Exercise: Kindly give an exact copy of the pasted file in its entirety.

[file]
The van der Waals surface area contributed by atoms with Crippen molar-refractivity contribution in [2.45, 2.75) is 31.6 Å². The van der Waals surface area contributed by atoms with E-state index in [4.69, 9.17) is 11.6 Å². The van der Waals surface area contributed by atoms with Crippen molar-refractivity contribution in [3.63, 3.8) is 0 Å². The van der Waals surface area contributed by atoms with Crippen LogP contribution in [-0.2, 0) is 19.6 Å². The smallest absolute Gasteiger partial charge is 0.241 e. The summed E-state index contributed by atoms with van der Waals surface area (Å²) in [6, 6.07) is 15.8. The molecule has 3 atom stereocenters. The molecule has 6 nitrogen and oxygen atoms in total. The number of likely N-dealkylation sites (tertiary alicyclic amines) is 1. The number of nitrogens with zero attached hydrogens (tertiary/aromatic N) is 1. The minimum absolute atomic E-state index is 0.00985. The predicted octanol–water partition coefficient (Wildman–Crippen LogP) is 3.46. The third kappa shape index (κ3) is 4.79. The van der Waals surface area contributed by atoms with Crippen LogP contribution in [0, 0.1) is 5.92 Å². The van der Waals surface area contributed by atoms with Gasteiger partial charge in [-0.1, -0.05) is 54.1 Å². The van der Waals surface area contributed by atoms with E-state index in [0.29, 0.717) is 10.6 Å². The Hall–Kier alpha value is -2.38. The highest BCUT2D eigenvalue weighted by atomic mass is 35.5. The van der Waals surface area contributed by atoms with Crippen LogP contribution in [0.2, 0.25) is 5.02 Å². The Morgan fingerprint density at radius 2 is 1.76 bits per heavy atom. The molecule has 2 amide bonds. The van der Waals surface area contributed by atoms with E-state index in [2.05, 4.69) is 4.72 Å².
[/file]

The van der Waals surface area contributed by atoms with Crippen molar-refractivity contribution in [2.45, 2.75) is 31.6 Å². The van der Waals surface area contributed by atoms with E-state index in [4.69, 9.17) is 11.6 Å². The van der Waals surface area contributed by atoms with Crippen molar-refractivity contribution in [3.63, 3.8) is 0 Å². The van der Waals surface area contributed by atoms with Crippen LogP contribution in [-0.2, 0) is 19.6 Å². The smallest absolute Gasteiger partial charge is 0.241 e. The summed E-state index contributed by atoms with van der Waals surface area (Å²) in [6, 6.07) is 15.8. The molecule has 3 atom stereocenters. The molecule has 6 nitrogen and oxygen atoms in total. The number of likely N-dealkylation sites (tertiary alicyclic amines) is 1. The number of nitrogens with zero attached hydrogens (tertiary/aromatic N) is 1. The minimum absolute atomic E-state index is 0.00985. The predicted octanol–water partition coefficient (Wildman–Crippen LogP) is 3.46. The third kappa shape index (κ3) is 4.79. The van der Waals surface area contributed by atoms with Crippen LogP contribution in [0, 0.1) is 5.92 Å². The van der Waals surface area contributed by atoms with Gasteiger partial charge in [-0.1, -0.05) is 54.1 Å². The van der Waals surface area contributed by atoms with E-state index in [0.29, 0.717) is 10.6 Å². The Hall–Kier alpha value is -2.38. The highest BCUT2D eigenvalue weighted by atomic mass is 35.5. The van der Waals surface area contributed by atoms with Crippen LogP contribution in [0.2, 0.25) is 5.02 Å². The Morgan fingerprint density at radius 2 is 1.76 bits per heavy atom. The molecule has 2 amide bonds. The van der Waals surface area contributed by atoms with E-state index in [2.05, 4.69) is 4.72 Å².